March 2022, Vol. 249, No. 3


Underground Storage Faces a Clouded Future

By Richard Nemec, Contributing Editor

In early November, the consulting firm FTI Consulting Inc. conducted a workshop on underground natural gas storage as part of its contract with the California Public Utilities Commission (CPUC). It could mark a turning point in the long-term future of limitations placed on underground gas storage in the nation’s most populous state, if not the nation as a whole.

For the near-term, FTI provided a harbinger for what could be the closure of the state’s largest underground storage field, Aliso Canyon in Southern California, on the far northern edge of the sprawling San Fernando Valley in Los Angeles.  

The workshop is part of a more than four-year-old process CPUC unleashed in 2017 in the troubled and complex aftermath of the largest methane leak ever. Over a four-month period in 2015-2016, a crippled storage well leaked at the nearly 100-Bcf (2.83-Bcm) capacity storage field operated by Sempra’s Southern California Gas Co. (SoCalGas). 

Gas storage sphere tanks commonly used aboveground.

Since the incident, which drew global news media coverage, the operations of Aliso Canyon have been tightly controlled by state regulators. There also have been continuous calls from nearby residents, local- and state-elected officials, and some public safety officials to permanently close the 3,200-acre, 115-well underground storage field at a depleted 1950s era oil and gas field.  

As part of its contract with CPUC, FTI has calculated the estimated impact on gas and electricity service throughout Southern California if Aliso Canyon is shut down.   

FTI estimated that closing Aliso Canyon would result in gas and electric shortfalls by 2027 and 2035 of 395 MMcf/d and 325 MMcf/d (11 MMcm/d and 9 MMcm/d), respectively, and 3,176 MW and 2,875 MW, respectively.   

The modeling resulting in these estimates called for total gas pipeline receipts of 3.1 Bcf/d and 3.3 Bcf/d (88 MMcm/d and 93 MMcm/d) in 2027 and 2035, respectively, and total SoCalGas storage volumes of 1.03 Bcf and 1.26 Bcf (29 MMcm/d and 36 MMcm/d) in the same years.   

Total one-in-10-year peak demand was 4.5 Bcf/d and 4.4 Bcf /d (127 MMcm/d and 125 MMcm/d) for the two years, including gas demand for gas-fired power generation of 745 MMcf/d and 803 MMcf/d (21 MMcm/d and 23 MMcm/d), respectively.  

Consultants explored several scenarios at the workshop, which was held a day before CPUC made the short-term decision to bolster winter 2022 reliability by increasing Aliso Canyon’s maximum storage volumes.   

CPUC’s decision allows SoCalGas to increase the amount of gas stored at Aliso Canyon “in order to meet the existing needs and maintain energy reliability in the Los Angeles Basin while the CPUC continues to consider what actions, resources, and infrastructure are needed to close the facility,” said Terrie Prosper, communications director for the regulatory commission.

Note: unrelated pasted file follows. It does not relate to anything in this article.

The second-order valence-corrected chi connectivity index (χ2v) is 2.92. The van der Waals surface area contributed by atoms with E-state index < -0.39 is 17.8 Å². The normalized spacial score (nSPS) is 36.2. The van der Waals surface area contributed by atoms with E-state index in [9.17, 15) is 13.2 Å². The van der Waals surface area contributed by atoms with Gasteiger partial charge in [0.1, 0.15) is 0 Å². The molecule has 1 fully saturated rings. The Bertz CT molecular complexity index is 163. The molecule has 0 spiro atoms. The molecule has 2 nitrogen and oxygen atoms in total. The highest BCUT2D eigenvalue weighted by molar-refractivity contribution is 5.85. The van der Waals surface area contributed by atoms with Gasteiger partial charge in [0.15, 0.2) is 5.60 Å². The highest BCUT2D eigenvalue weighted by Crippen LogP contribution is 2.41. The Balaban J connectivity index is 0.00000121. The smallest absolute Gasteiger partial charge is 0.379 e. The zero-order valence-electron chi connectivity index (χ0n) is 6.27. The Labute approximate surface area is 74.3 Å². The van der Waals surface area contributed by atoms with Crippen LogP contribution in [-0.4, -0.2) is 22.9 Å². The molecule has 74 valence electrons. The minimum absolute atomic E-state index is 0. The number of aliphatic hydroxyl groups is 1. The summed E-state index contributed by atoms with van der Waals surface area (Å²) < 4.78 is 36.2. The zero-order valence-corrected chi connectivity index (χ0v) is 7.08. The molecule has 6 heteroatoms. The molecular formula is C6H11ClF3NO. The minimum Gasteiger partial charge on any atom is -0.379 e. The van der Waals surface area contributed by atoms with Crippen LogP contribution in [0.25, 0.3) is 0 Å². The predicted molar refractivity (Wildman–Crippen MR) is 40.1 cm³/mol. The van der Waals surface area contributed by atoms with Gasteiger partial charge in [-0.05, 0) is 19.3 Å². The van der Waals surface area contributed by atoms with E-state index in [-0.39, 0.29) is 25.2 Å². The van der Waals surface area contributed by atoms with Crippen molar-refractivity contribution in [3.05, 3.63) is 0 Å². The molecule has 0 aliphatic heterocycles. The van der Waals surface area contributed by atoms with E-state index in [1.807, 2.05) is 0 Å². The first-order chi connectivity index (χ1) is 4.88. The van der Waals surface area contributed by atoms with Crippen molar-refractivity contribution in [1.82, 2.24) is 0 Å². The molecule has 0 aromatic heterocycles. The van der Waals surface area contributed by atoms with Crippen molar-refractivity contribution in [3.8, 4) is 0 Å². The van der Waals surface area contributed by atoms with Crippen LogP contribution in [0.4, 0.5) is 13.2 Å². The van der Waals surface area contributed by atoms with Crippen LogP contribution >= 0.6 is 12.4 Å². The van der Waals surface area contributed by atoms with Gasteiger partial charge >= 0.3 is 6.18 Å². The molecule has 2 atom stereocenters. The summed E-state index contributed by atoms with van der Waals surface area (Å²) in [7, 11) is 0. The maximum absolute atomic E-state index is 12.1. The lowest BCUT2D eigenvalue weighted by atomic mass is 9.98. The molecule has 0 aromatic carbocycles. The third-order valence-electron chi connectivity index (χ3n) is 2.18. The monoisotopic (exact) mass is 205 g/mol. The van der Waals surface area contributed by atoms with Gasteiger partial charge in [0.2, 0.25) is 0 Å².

Nationally, pressures from climate change to decarbonize the U.S. energy sector have heightened interest in energy storage, generally and particularly hydrogen storage at existing fossil fuel storage sites, including salt caverns and underground gas storage fields.  

Gas storage sphere tanks commonly used aboveground.

 “There is a lot of activity looking at underground gas storage of hydrogen and understanding where we can use existing reservoir locations, how we can optimize the gases and fuels getting into storage systems and understanding how long we’ll be able to use those systems,” said Shannon Katcher, executive director for digitalization and data at the Gas Technology Institute. “So, there is a lot of uncertainly going on in the subsurface technologies, especially as it relates to hydrogen.”  

The latest storage assessment by the U.S. Energy Information Administration (EIA) from April 2021 notes that design capacity of underground natural gas storage facilities in the Lower 48 states increased by 4 Bcf (113 MMcm), or 0.1%, in November 2020.[No Bf].  

“Demonstrated peak capacity decreased in 2020 as the decline in the Pacific region [including Aliso Canyon] more than offset gains reported in other regions. Overall, demonstrated peak capacity declined by 8 Bcf [227 MMcm], despite reported increases in five of six regions in the Lower 48 states,” EIA reported.   

Demonstrated peak capacity declined by 34 Bcf (963 MMcm) in the Pacific region because previous peak levels – before the 2015 Aliso Canyon leak – were no longer included in the five-year range (December 2015 through November 2020), according to EIA.   

The Aliso Canyon field has operated at reduced levels since coming back online following the leak.  

“Despite the decline in demonstrated peak capacity for the region, natural gas storage facilities in the Pacific region also saw increased usage during 2020 like in the other regions,” EIA reported.   

The EIA report notes that several recent trends have affected proposed changes in underground storage by operators and have cooled investment in storage. EIA cites a combination of increased gas production, less price volatility, less summer-winter seasonal price differences, and increased midstream pipelines and related compression, all leading to less interest in gas storage.   

On the other hand, EIA recognized that increased interest in storage could be driven by the continuing increases in gas-fired electric generation and exports of more gas as liquefied natural gas.  

As the source of industry national standards and recommended practices (RP), the American Petroleum Institute (API) has long recommended combining depleted hydrocarbon fields and salt caverns for gas storage.